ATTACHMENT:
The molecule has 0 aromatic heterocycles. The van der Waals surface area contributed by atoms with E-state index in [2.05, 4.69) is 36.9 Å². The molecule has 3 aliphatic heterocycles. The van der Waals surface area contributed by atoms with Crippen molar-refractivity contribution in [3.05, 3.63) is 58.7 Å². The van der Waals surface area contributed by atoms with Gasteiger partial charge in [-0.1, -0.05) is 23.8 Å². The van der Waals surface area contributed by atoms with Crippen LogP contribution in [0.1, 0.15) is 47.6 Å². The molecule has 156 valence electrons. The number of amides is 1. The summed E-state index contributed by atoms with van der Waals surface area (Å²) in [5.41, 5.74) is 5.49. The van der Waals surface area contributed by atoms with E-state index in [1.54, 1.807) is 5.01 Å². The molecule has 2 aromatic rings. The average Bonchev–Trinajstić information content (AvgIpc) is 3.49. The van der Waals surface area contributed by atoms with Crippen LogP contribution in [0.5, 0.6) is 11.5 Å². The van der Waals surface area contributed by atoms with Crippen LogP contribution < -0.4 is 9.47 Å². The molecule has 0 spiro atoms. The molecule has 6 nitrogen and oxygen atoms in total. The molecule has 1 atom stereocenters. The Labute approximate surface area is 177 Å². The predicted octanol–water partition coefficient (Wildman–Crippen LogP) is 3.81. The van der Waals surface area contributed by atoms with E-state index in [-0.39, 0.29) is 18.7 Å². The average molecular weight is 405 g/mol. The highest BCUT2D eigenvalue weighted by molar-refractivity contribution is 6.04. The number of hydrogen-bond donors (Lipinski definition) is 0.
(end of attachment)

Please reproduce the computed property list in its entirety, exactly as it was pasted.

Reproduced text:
The molecule has 0 aromatic heterocycles. The van der Waals surface area contributed by atoms with E-state index in [2.05, 4.69) is 36.9 Å². The molecule has 3 aliphatic heterocycles. The van der Waals surface area contributed by atoms with Crippen molar-refractivity contribution in [3.05, 3.63) is 58.7 Å². The van der Waals surface area contributed by atoms with Gasteiger partial charge in [-0.1, -0.05) is 23.8 Å². The van der Waals surface area contributed by atoms with Crippen LogP contribution in [0.1, 0.15) is 47.6 Å². The molecule has 156 valence electrons. The number of amides is 1. The summed E-state index contributed by atoms with van der Waals surface area (Å²) in [5.41, 5.74) is 5.49. The van der Waals surface area contributed by atoms with E-state index in [1.54, 1.807) is 5.01 Å². The molecule has 2 aromatic rings. The average Bonchev–Trinajstić information content (AvgIpc) is 3.49. The van der Waals surface area contributed by atoms with Crippen LogP contribution in [0.5, 0.6) is 11.5 Å². The van der Waals surface area contributed by atoms with Crippen LogP contribution < -0.4 is 9.47 Å². The molecule has 0 spiro atoms. The molecule has 6 nitrogen and oxygen atoms in total. The molecule has 1 atom stereocenters. The Labute approximate surface area is 177 Å². The predicted octanol–water partition coefficient (Wildman–Crippen LogP) is 3.81. The van der Waals surface area contributed by atoms with E-state index in [-0.39, 0.29) is 18.7 Å². The average molecular weight is 405 g/mol. The highest BCUT2D eigenvalue weighted by molar-refractivity contribution is 6.04. The number of hydrogen-bond donors (Lipinski definition) is 0.